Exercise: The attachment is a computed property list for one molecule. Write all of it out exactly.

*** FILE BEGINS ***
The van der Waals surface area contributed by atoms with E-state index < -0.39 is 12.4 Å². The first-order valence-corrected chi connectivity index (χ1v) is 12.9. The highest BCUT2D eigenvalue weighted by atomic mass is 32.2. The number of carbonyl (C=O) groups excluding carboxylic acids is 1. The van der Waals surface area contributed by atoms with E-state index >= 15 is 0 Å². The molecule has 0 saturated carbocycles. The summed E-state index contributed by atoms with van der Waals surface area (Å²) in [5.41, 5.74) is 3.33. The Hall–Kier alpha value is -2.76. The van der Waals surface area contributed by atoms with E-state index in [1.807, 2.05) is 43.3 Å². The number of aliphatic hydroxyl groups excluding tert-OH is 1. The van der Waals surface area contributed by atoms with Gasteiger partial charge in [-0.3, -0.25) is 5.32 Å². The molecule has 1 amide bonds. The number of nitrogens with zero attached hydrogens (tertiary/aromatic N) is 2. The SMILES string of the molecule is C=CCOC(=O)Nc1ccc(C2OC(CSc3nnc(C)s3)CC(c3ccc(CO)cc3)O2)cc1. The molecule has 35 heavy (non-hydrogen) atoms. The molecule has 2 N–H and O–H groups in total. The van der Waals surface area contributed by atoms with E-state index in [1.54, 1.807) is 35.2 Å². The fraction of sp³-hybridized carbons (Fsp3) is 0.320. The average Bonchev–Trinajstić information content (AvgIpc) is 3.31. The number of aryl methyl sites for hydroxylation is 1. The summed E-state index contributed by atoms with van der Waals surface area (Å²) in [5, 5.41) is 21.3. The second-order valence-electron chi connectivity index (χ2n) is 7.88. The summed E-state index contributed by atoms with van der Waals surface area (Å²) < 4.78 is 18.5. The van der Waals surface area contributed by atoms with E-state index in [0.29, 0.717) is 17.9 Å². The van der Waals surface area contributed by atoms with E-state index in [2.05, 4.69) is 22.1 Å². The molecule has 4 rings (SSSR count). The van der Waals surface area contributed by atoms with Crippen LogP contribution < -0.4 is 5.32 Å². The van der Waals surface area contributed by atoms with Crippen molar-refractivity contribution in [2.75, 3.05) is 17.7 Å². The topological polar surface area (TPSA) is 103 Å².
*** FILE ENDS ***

The van der Waals surface area contributed by atoms with E-state index < -0.39 is 12.4 Å². The first-order valence-corrected chi connectivity index (χ1v) is 12.9. The highest BCUT2D eigenvalue weighted by atomic mass is 32.2. The number of carbonyl (C=O) groups excluding carboxylic acids is 1. The van der Waals surface area contributed by atoms with E-state index >= 15 is 0 Å². The molecule has 0 saturated carbocycles. The summed E-state index contributed by atoms with van der Waals surface area (Å²) in [5.41, 5.74) is 3.33. The Hall–Kier alpha value is -2.76. The van der Waals surface area contributed by atoms with E-state index in [1.807, 2.05) is 43.3 Å². The number of aliphatic hydroxyl groups excluding tert-OH is 1. The van der Waals surface area contributed by atoms with Gasteiger partial charge in [-0.3, -0.25) is 5.32 Å². The molecule has 1 amide bonds. The number of nitrogens with zero attached hydrogens (tertiary/aromatic N) is 2. The SMILES string of the molecule is C=CCOC(=O)Nc1ccc(C2OC(CSc3nnc(C)s3)CC(c3ccc(CO)cc3)O2)cc1. The molecule has 35 heavy (non-hydrogen) atoms. The molecule has 2 N–H and O–H groups in total. The van der Waals surface area contributed by atoms with E-state index in [1.54, 1.807) is 35.2 Å². The fraction of sp³-hybridized carbons (Fsp3) is 0.320. The average Bonchev–Trinajstić information content (AvgIpc) is 3.31. The number of aryl methyl sites for hydroxylation is 1. The summed E-state index contributed by atoms with van der Waals surface area (Å²) in [5, 5.41) is 21.3. The second-order valence-electron chi connectivity index (χ2n) is 7.88. The summed E-state index contributed by atoms with van der Waals surface area (Å²) < 4.78 is 18.5. The van der Waals surface area contributed by atoms with E-state index in [0.29, 0.717) is 17.9 Å². The van der Waals surface area contributed by atoms with E-state index in [2.05, 4.69) is 22.1 Å². The molecule has 4 rings (SSSR count). The van der Waals surface area contributed by atoms with Crippen LogP contribution < -0.4 is 5.32 Å². The van der Waals surface area contributed by atoms with Crippen molar-refractivity contribution in [2.75, 3.05) is 17.7 Å². The topological polar surface area (TPSA) is 103 Å².